We have biked Vermont and New Hampshire (our honeymoon), the San Juan Islands, Napa and Sonoma counties in California and Wisconsin. We have also biked the Danube River, southern Germany, and southern Poland when Tom has been working abroad. As for a bucket list, Tom wants to do the United States from North to South ... still in the planning stages. I'm sure we'll do some more in Europe if we get the chance.

Did Bikecentennial change my life? Yes, it certainly did—and I appreciate it so much!

Photos and words courtesy of Sue Carroll.

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40th ANNIVERSARY HIGHLIGHTS is posted every other Monday by Adventure Cycling’s events and outreach coordinator, Eva Dunn-Froebig. Eva and guests will preview 40th anniversary events and projects and interview Bikecentennial cyclists. Adventure Cycling’s 40th anniversary celebration in 2016 will honor the past and look to the future of bicycle travel. Fill out this form to express your interest in the 40th anniversary.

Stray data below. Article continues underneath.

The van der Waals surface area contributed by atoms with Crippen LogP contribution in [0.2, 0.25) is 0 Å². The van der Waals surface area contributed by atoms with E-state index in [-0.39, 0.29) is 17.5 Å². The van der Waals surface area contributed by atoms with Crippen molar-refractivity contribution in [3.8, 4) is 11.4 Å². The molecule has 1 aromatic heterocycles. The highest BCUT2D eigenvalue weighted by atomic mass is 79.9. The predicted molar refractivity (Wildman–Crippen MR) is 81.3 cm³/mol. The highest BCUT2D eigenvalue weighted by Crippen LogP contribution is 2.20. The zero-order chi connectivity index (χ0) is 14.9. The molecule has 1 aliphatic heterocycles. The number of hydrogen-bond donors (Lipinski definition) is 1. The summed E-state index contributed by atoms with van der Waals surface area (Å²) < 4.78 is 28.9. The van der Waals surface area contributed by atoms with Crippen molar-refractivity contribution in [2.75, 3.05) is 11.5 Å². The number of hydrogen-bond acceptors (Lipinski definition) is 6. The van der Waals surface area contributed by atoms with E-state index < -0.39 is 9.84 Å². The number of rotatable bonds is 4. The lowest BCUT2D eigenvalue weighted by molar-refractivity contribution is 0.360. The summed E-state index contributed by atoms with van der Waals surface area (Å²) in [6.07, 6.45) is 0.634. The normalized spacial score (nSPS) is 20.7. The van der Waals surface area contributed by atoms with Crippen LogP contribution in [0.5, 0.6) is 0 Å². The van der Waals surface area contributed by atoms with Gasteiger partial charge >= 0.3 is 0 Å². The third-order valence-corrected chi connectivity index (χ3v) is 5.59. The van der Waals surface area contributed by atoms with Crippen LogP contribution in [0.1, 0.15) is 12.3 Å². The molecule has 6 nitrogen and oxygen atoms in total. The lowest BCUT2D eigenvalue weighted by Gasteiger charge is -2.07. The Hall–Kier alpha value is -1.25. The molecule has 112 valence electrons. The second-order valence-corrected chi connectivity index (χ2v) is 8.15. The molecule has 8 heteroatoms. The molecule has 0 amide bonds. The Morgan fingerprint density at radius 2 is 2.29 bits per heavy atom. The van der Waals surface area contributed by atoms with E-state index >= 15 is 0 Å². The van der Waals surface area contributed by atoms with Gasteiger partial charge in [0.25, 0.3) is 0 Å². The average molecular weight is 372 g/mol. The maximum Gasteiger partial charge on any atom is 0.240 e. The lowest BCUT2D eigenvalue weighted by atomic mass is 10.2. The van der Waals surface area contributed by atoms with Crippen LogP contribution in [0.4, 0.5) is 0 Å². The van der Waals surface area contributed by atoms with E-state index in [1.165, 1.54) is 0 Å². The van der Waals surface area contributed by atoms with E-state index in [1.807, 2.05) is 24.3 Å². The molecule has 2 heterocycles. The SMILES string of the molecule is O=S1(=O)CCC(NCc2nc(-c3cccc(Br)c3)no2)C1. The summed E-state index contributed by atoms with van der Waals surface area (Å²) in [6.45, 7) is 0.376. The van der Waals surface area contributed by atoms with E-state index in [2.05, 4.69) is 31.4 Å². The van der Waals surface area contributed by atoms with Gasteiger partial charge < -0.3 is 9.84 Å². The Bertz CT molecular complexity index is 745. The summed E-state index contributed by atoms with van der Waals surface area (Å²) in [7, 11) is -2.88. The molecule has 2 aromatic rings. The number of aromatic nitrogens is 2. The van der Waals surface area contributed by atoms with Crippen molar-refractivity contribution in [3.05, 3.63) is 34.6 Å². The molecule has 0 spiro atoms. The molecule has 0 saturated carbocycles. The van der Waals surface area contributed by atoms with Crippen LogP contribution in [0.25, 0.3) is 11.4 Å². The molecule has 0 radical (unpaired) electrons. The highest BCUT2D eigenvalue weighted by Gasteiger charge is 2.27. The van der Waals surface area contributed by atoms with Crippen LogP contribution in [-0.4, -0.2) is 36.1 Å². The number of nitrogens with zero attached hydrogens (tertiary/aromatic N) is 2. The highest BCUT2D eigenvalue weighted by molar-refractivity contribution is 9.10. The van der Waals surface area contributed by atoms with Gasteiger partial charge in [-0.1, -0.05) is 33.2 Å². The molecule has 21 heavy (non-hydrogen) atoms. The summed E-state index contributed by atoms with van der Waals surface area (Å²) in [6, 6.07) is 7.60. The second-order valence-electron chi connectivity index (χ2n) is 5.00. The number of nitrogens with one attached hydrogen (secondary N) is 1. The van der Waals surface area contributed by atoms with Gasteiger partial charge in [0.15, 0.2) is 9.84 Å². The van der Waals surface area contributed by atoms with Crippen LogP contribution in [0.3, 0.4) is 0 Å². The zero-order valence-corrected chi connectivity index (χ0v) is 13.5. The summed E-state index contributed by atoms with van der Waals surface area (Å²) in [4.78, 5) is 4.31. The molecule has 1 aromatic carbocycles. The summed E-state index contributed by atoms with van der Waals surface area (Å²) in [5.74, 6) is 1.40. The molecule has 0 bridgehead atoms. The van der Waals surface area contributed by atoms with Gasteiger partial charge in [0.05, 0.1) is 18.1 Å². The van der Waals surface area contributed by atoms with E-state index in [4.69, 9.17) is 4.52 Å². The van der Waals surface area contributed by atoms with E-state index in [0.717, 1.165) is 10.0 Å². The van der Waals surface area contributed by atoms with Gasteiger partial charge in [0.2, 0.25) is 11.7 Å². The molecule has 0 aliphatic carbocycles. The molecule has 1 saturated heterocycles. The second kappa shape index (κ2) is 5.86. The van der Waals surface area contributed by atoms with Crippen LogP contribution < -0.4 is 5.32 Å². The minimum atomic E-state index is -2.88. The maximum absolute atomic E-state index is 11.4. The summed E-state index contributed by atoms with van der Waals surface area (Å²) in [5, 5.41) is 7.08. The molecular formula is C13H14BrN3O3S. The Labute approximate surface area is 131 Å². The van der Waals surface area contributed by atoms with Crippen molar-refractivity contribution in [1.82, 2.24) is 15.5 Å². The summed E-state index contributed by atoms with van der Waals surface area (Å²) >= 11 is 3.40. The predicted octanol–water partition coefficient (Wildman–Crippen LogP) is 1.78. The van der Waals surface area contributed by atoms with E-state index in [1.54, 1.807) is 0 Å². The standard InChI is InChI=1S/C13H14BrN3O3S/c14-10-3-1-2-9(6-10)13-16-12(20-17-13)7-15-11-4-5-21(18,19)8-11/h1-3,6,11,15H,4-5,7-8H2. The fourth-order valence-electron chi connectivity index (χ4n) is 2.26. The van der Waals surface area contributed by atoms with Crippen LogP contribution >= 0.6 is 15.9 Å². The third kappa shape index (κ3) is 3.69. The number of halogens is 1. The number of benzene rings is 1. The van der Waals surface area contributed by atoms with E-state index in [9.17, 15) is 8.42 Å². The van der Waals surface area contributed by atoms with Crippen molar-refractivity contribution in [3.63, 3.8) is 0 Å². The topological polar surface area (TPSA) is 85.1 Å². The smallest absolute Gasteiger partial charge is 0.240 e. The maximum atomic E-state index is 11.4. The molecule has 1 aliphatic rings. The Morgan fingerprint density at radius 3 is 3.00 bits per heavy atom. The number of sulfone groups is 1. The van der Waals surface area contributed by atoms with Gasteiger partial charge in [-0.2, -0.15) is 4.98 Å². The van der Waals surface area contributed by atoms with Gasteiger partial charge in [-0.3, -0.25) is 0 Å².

Comments

Billy August 25, 2015, 6:50 AM

Nice Pics!! Is that like a plugin on your iphone to get that groovy 70's color? Or did you actually have some drunk guy in a drug store in Wyoming develop the film??

You guys were proto-hipsters, using your old film cameras!!

And next year will be your FORTIETH anniversary! Married for soooo long! THAT is cool.

Stephen De Dalto September 25, 2015, 6:08 PM

If my slides from 76 & 80 are any indication, we might have had the same drunk guy developing the film. :-)

Actually, I mailed (as in the USPS) my slide film canisters from the road directly to Kodak using their mailer system. They sent the developed slides to my parents, who ended up seeing the shots before I got home (granted, of course, they had to hold the slide up to a light).

As for birthdays, I spent my 18th in Chanute, KS and my 22nd in the Tetons.

Doug Snyder August 24, 2015, 7:48 AM

I rode the trail in 1978 and still my favorite ride and still look at the slides I took. I still ride and tour and have been to Missoula to your place. My good friend backpacks and lives in Missoula. I live in Ohio and still do self contained touring. Still have and ride my 1972 Concorde Deluxe I rode across the trail but now mostly ride my Co-Motion Nor'Wester Tour bike. We live in a beautiful country.